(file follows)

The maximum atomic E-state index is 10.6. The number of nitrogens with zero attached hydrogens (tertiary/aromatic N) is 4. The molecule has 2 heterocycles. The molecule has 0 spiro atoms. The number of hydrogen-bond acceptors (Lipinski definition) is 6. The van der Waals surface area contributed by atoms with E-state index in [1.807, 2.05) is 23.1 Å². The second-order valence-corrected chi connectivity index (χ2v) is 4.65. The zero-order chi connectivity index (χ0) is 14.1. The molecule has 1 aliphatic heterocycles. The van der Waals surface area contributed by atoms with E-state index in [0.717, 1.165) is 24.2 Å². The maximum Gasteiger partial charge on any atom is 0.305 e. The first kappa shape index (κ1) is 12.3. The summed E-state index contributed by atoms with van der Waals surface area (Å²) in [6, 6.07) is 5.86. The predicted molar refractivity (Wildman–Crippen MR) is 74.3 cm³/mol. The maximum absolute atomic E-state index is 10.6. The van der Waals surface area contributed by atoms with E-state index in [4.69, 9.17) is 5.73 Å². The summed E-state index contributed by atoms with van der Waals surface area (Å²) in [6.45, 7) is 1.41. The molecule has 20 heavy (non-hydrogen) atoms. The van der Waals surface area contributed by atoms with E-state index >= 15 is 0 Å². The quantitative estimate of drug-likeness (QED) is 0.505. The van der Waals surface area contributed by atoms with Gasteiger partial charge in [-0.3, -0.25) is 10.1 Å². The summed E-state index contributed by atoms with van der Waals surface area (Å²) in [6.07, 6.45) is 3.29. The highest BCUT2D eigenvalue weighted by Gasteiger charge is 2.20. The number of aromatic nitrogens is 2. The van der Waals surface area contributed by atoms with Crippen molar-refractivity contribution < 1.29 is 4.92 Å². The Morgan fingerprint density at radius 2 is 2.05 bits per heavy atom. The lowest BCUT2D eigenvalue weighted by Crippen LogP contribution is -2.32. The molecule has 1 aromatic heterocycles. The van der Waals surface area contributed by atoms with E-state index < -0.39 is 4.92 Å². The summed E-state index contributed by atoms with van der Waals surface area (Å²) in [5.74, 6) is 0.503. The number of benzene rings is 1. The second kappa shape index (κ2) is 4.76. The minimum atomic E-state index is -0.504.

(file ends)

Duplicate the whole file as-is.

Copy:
The maximum atomic E-state index is 10.6. The number of nitrogens with zero attached hydrogens (tertiary/aromatic N) is 4. The molecule has 2 heterocycles. The molecule has 0 spiro atoms. The number of hydrogen-bond acceptors (Lipinski definition) is 6. The van der Waals surface area contributed by atoms with E-state index in [1.807, 2.05) is 23.1 Å². The second-order valence-corrected chi connectivity index (χ2v) is 4.65. The zero-order chi connectivity index (χ0) is 14.1. The molecule has 1 aliphatic heterocycles. The van der Waals surface area contributed by atoms with E-state index in [0.717, 1.165) is 24.2 Å². The maximum Gasteiger partial charge on any atom is 0.305 e. The first kappa shape index (κ1) is 12.3. The summed E-state index contributed by atoms with van der Waals surface area (Å²) in [6, 6.07) is 5.86. The predicted molar refractivity (Wildman–Crippen MR) is 74.3 cm³/mol. The maximum absolute atomic E-state index is 10.6. The van der Waals surface area contributed by atoms with E-state index in [4.69, 9.17) is 5.73 Å². The summed E-state index contributed by atoms with van der Waals surface area (Å²) in [6.45, 7) is 1.41. The molecule has 20 heavy (non-hydrogen) atoms. The van der Waals surface area contributed by atoms with E-state index >= 15 is 0 Å². The quantitative estimate of drug-likeness (QED) is 0.505. The van der Waals surface area contributed by atoms with Gasteiger partial charge in [-0.3, -0.25) is 10.1 Å². The summed E-state index contributed by atoms with van der Waals surface area (Å²) in [6.07, 6.45) is 3.29. The highest BCUT2D eigenvalue weighted by Gasteiger charge is 2.20. The number of aromatic nitrogens is 2. The van der Waals surface area contributed by atoms with Crippen molar-refractivity contribution < 1.29 is 4.92 Å². The Morgan fingerprint density at radius 2 is 2.05 bits per heavy atom. The lowest BCUT2D eigenvalue weighted by Crippen LogP contribution is -2.32. The molecule has 1 aromatic heterocycles. The van der Waals surface area contributed by atoms with E-state index < -0.39 is 4.92 Å². The summed E-state index contributed by atoms with van der Waals surface area (Å²) in [5.74, 6) is 0.503. The number of benzene rings is 1. The second kappa shape index (κ2) is 4.76. The minimum atomic E-state index is -0.504.